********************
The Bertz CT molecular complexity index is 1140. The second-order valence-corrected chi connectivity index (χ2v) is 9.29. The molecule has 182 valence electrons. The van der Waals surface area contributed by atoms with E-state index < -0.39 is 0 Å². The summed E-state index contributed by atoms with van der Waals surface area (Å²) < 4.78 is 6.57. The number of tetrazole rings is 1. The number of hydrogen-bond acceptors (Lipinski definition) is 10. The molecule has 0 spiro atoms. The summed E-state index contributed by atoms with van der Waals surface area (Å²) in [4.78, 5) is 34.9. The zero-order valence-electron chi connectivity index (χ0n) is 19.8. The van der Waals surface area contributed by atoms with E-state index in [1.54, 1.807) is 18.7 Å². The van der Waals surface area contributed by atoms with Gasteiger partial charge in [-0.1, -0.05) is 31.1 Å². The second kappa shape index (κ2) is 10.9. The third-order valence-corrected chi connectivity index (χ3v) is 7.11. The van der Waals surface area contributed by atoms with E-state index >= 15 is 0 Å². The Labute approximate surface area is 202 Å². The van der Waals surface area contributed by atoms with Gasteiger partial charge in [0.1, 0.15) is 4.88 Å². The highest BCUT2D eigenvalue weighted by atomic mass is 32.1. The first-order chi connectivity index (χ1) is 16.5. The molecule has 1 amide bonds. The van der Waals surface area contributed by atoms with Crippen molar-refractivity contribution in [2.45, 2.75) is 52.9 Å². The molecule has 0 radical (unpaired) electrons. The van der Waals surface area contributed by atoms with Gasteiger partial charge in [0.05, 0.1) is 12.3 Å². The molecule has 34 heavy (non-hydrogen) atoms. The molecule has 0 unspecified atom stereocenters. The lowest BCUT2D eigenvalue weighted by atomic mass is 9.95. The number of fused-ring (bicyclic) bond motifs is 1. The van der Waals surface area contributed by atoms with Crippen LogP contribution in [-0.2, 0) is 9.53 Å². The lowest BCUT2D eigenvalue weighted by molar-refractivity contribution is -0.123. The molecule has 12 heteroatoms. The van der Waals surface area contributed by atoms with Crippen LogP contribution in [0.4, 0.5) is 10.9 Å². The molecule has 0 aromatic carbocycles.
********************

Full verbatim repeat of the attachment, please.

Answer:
The Bertz CT molecular complexity index is 1140. The second-order valence-corrected chi connectivity index (χ2v) is 9.29. The molecule has 182 valence electrons. The van der Waals surface area contributed by atoms with E-state index < -0.39 is 0 Å². The summed E-state index contributed by atoms with van der Waals surface area (Å²) < 4.78 is 6.57. The number of tetrazole rings is 1. The number of hydrogen-bond acceptors (Lipinski definition) is 10. The molecule has 0 spiro atoms. The summed E-state index contributed by atoms with van der Waals surface area (Å²) in [4.78, 5) is 34.9. The zero-order valence-electron chi connectivity index (χ0n) is 19.8. The van der Waals surface area contributed by atoms with E-state index in [1.54, 1.807) is 18.7 Å². The van der Waals surface area contributed by atoms with Gasteiger partial charge in [-0.1, -0.05) is 31.1 Å². The second kappa shape index (κ2) is 10.9. The third-order valence-corrected chi connectivity index (χ3v) is 7.11. The van der Waals surface area contributed by atoms with E-state index >= 15 is 0 Å². The Labute approximate surface area is 202 Å². The van der Waals surface area contributed by atoms with Gasteiger partial charge in [0.1, 0.15) is 4.88 Å². The highest BCUT2D eigenvalue weighted by atomic mass is 32.1. The first-order chi connectivity index (χ1) is 16.5. The molecule has 1 amide bonds. The van der Waals surface area contributed by atoms with Crippen molar-refractivity contribution in [2.45, 2.75) is 52.9 Å². The molecule has 0 radical (unpaired) electrons. The van der Waals surface area contributed by atoms with Gasteiger partial charge in [0.05, 0.1) is 12.3 Å². The molecule has 34 heavy (non-hydrogen) atoms. The molecule has 0 unspecified atom stereocenters. The lowest BCUT2D eigenvalue weighted by atomic mass is 9.95. The number of fused-ring (bicyclic) bond motifs is 1. The van der Waals surface area contributed by atoms with Crippen LogP contribution in [-0.2, 0) is 9.53 Å². The lowest BCUT2D eigenvalue weighted by molar-refractivity contribution is -0.123. The molecule has 12 heteroatoms. The van der Waals surface area contributed by atoms with Crippen LogP contribution in [0.4, 0.5) is 10.9 Å². The molecule has 0 aromatic carbocycles.